Friday, August 3, 2012
My take on: The Siren
If you're still here great!!! I'm still trying to process what I just read. The Siren by Tiffany Reisz opened my eyes to a culture that's very hard to wrap my brain around. How anyone could find pleasure in dominance, pain, humiliation, bondage, and submission is hard to understand. I came into this book thinking people like that are weird or crazy. I still have some of those thoughts, but Tiffany Reisz made this whole culture and the people in it seem more human, more relatable.
Famous erotica writer Nora Sutherlin is looking for a change, another challenge. Her latest book has the potential to be the best, if she can get it published. She has shopped around her book to several publishers before it lands on the desk of Zachary Easton, an editor at Royal Publishing. His immediate reaction is to reject it. Zach likes serious writers who write serious books. How can an erotica writer be taken seriously by the masses when Zach doesn't himself? A writer like Nora is totally outside of his comfort zone. But his boss J.P. knows Nora's book in Zach's capable hands can be magic. Her book could bring Royal a higher profile. Zach takes on the challenge but only if Nora can rewrite and edit the book in six weeks. After six weeks Zach is off to a new life at the West Coast office.
Nora accepts Zach's challenge, but it doesn't come without consequences for both. An editor becoming emotionally and sexually attracted to a writer isn't supposed to happen, but I wouldn't be surprised if it does happen. Only Nora is no ordinary writer. She has a much younger live-in intern, Wesley, who does his best to concentrate on school but Nora doesn't make it easy. They swear their relationship hasn't crossed THAT line.
At times, it seemed like Wesley was the parent and Nora the child. He wants to protect her in every way possible, but Nora doesn't believe she needs protection. She can be vulnerable whenever she's around her ex-lover Soren. Their relationship was all about dominance and power. Soren had all the power. Nora found pleasure when he punished her. The bruises hurt Nora physically, but not emotionally which is what Wesley can't understand. But Nora can also be powerful and dominant in her side career as a dominatrix. Yes a dominatrix!!! I'm not going into details on that one, but after reading it I can see how someone could be empowered by dominance.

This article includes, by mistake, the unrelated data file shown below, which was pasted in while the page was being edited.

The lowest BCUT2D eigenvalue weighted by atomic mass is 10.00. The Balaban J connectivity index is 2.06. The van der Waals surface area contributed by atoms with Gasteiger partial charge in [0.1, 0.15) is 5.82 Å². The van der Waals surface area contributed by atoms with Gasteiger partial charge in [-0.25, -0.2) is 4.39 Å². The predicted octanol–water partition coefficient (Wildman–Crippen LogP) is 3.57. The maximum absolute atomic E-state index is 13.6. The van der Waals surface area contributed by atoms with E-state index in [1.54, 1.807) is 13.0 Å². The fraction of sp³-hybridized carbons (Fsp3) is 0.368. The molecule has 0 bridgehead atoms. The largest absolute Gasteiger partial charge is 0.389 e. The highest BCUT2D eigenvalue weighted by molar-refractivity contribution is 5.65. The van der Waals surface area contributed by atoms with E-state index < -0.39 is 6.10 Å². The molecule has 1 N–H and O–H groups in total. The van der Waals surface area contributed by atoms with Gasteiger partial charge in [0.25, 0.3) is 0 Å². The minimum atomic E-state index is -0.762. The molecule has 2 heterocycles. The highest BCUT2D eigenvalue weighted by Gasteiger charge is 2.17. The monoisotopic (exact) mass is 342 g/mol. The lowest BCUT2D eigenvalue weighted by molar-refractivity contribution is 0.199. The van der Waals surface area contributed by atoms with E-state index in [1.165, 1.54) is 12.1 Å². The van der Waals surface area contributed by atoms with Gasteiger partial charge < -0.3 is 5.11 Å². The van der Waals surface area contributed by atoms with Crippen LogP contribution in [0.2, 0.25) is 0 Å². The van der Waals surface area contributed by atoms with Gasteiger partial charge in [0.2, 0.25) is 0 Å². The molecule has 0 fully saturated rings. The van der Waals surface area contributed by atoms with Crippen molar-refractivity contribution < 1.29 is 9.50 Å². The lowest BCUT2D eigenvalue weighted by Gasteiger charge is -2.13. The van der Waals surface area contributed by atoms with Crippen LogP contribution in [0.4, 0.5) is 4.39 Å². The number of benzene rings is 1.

Zach has no idea what he is getting himself into. Compared to Nora, Zach lives in a very straight-laced world. But when they meet, Zach is instantly smitten by Nora. He's been separated from his wife for months, and Nora awakens feelings Zach hasn't felt in a long time. But he's afraid of these feelings. If he embraces them, does that mean he is like Nora? Like Nora, Zach has his personal demons. He's running from his relationship with his estranged wife. Nora, despite years of separation, is still running from Soren. Zach and Nora have to face their demons or they will always be running.
I was thoroughly engrossed in this book. Yes there are graphic sex scenes, but they're not gratuitous. My fear in reading books like this in the past was gratuitous sex scenes. Ok they went to dinner, now sex. They talk for 20 minutes, now sex. They take the trash out, now sex. That is what's keeping me from reading Fifty Shades of Grey. To me, the sex scenes in The Siren are more of a backdrop. The relationships between the characters are what drive the book, not the sex. You want to see if Nora, Zach, and Wesley can find happiness or at least some middle ground. In the last 80 pages, I was wondering if there would be a happy ending. I guess that comes from reading so many traditional romance stories. This isn't a traditional story, but everyone seems to have found their way by the end.
Rating: O.M.G. !!!
Note: I received a copy of the book from Little Bird Publicity in exchange for an honest review.